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      Adherence to glatiramer acetate treatment for multiple sclerosis: the Brazilian experience

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          Multiple sclerosis is a chronic disease characterized by demyelination and neurodegeneration of the central nervous system. Immunomodulatory treatment is possible at an early stage of the disease, and consists of injections of either beta-interferon or glatiramer acetate. The drugs are not curative, and the need for frequent injections may give rise to a serious problem regarding adherence to treatment. The present study analyzed the database of all Brazilian patients using glatiramer acetate between June 2003 and December 2006 who had enrolled in the patient program run by the pharmaceutical company commercializing the drug. The rate of treatment discontinuation was 10% over this period, and the main reason for suspending the drug was medical decisions (47% of all discontinuations), rather than side effects or the patient’s choice. The present work did not take into consideration the regularity of injections and the main objective was to assess discontinuation. It was concluded that adequate healthcare, education, and a specific program for patients were the factors responsible for this 90% adherence to glatiramer acetate treatment in Brazil.

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          Most cited references 11

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          Interrupted therapy: stopping and switching of the beta-interferons prescribed for MS.

          A retrospective chart review of patients in British Columbia with multiple sclerosis prescribed beta-interferon (IFNbeta) between 1995 and 2001 was carried out to investigate reasons for the interruption of therapy. The highest proportion of interruptions (76/281; 27%) occurred in the first 6 months. The single most common reason was perceived lack of efficacy, cited by 84 of 281 (30%). Gender, disability, and disease duration were identified as factors influencing interruption of IFNbeta therapy.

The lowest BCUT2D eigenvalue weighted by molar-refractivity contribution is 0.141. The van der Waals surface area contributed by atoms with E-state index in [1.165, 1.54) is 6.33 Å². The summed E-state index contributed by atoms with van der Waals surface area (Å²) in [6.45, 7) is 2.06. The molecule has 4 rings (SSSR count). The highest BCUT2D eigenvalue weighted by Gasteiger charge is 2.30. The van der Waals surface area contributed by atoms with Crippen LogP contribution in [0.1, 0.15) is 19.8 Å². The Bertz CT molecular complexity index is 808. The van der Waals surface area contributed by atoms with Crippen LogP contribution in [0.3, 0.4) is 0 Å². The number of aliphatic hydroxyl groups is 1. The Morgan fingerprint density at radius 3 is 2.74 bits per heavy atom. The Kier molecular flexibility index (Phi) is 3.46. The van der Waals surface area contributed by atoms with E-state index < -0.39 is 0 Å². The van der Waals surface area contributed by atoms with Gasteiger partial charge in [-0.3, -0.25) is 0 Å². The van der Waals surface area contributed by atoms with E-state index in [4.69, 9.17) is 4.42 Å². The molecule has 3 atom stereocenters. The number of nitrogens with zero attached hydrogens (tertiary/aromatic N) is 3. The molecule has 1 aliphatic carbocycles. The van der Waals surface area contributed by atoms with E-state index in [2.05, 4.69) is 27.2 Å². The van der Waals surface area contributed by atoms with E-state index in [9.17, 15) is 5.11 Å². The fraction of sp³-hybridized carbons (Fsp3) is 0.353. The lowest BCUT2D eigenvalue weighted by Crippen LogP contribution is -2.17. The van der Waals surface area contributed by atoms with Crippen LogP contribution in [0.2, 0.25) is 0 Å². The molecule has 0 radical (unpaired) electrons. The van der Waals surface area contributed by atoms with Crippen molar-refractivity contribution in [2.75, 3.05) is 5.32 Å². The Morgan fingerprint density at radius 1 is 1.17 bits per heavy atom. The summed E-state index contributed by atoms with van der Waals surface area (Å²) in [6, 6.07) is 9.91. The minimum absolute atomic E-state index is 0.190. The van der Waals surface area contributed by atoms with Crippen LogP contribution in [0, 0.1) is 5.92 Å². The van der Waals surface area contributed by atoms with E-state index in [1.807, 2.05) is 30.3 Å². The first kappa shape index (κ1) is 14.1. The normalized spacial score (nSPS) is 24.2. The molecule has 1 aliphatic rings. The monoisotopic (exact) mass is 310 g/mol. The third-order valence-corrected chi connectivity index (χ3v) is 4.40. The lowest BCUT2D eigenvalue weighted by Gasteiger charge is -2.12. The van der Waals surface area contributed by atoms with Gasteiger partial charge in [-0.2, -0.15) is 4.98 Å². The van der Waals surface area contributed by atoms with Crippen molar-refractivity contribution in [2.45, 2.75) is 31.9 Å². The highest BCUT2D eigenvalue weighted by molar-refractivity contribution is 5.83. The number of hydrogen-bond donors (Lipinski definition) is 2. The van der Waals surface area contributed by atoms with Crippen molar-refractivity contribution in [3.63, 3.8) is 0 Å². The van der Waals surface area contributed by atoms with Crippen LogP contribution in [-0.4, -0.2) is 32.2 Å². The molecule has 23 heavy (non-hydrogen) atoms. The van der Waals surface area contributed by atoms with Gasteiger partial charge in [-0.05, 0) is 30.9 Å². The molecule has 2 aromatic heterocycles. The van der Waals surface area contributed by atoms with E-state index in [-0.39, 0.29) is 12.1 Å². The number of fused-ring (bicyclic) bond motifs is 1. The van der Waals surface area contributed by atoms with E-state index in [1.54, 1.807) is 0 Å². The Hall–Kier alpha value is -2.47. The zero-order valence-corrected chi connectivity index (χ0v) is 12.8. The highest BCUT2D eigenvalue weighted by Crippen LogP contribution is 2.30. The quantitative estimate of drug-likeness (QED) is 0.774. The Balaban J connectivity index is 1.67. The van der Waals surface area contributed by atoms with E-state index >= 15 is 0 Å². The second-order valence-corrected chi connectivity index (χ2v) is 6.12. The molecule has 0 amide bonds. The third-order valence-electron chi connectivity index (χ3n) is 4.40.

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            Factors related with treatment adherence to interferon beta and glatiramer acetate therapy in multiple sclerosis.

            Awareness of the factors influencing discontinuation of immunomodulatory drugs (IMD) treatment in multiple sclerosis (MS) can help to find approaches to patient management with the aim of establishing more specific indications and also attaining more optimal patient selection in future clinical trials. To identify the causes that influence adhesion to IMD therapy within the clinical practice in a large cohort of patients with MS. We have studied all MS patients who have initiated IMD in our hospital. All patients took part in training sessions where treatment expectations and side effects were explained and they received training in the administration technique. Reasons for stopping therapy were recorded during follow-up. We studied 632 MS patients (mean follow-up was 47.1 (28.7) months). At the time of analysis, 107/632 patients (17%) were no longer receiving IMD. Almost half of the patients who stopped IMD (52/107) did so within the first two years on therapy. Fifty-six patients stopped IMD because of lack of efficacy. Only 27 patients (4.3%) discontinued treatment for reasons other than inefficacy or side effects. The proportion of patients with secondary progressive MS that stopped IMD therapy was 30%, while only 13.5% of the patients with relapsing remitting MS stopped therapy (P < 0.0001). Expanded Disability Status Scale (EDSS) score at entry was the main factor that predicted interruption of therapy. The proportion of patients interrupting IMD in our centre is low, possibly due to individualized care. Higher EDSS, mainly in the first two years of treatment, is the main factor related with interruption. Close follow-up of these patients would be useful in avoiding early discontinuation of therapy.